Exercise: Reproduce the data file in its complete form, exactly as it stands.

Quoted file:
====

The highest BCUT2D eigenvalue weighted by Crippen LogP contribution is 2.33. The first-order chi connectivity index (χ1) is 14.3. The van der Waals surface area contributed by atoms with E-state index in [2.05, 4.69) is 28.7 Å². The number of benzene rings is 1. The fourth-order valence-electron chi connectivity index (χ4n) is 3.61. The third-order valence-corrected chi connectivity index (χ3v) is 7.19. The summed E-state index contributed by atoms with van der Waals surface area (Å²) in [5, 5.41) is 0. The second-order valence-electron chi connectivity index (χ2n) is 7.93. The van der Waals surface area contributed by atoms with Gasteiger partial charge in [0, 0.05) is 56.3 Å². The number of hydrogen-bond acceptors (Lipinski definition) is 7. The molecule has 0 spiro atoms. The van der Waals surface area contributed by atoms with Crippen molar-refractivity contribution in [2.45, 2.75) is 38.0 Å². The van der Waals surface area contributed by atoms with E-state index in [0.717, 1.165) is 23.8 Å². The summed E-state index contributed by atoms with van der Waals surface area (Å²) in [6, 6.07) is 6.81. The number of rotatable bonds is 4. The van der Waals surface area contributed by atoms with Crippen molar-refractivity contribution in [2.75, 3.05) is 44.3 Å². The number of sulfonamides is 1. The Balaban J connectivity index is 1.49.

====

The highest BCUT2D eigenvalue weighted by Crippen LogP contribution is 2.33. The first-order chi connectivity index (χ1) is 14.3. The van der Waals surface area contributed by atoms with E-state index in [2.05, 4.69) is 28.7 Å². The number of benzene rings is 1. The fourth-order valence-electron chi connectivity index (χ4n) is 3.61. The third-order valence-corrected chi connectivity index (χ3v) is 7.19. The summed E-state index contributed by atoms with van der Waals surface area (Å²) in [5, 5.41) is 0. The second-order valence-electron chi connectivity index (χ2n) is 7.93. The van der Waals surface area contributed by atoms with Gasteiger partial charge in [0, 0.05) is 56.3 Å². The number of hydrogen-bond acceptors (Lipinski definition) is 7. The molecule has 0 spiro atoms. The van der Waals surface area contributed by atoms with Crippen molar-refractivity contribution in [2.45, 2.75) is 38.0 Å². The van der Waals surface area contributed by atoms with E-state index in [0.717, 1.165) is 23.8 Å². The summed E-state index contributed by atoms with van der Waals surface area (Å²) in [6, 6.07) is 6.81. The number of rotatable bonds is 4. The van der Waals surface area contributed by atoms with Crippen molar-refractivity contribution in [2.75, 3.05) is 44.3 Å². The number of sulfonamides is 1. The Balaban J connectivity index is 1.49.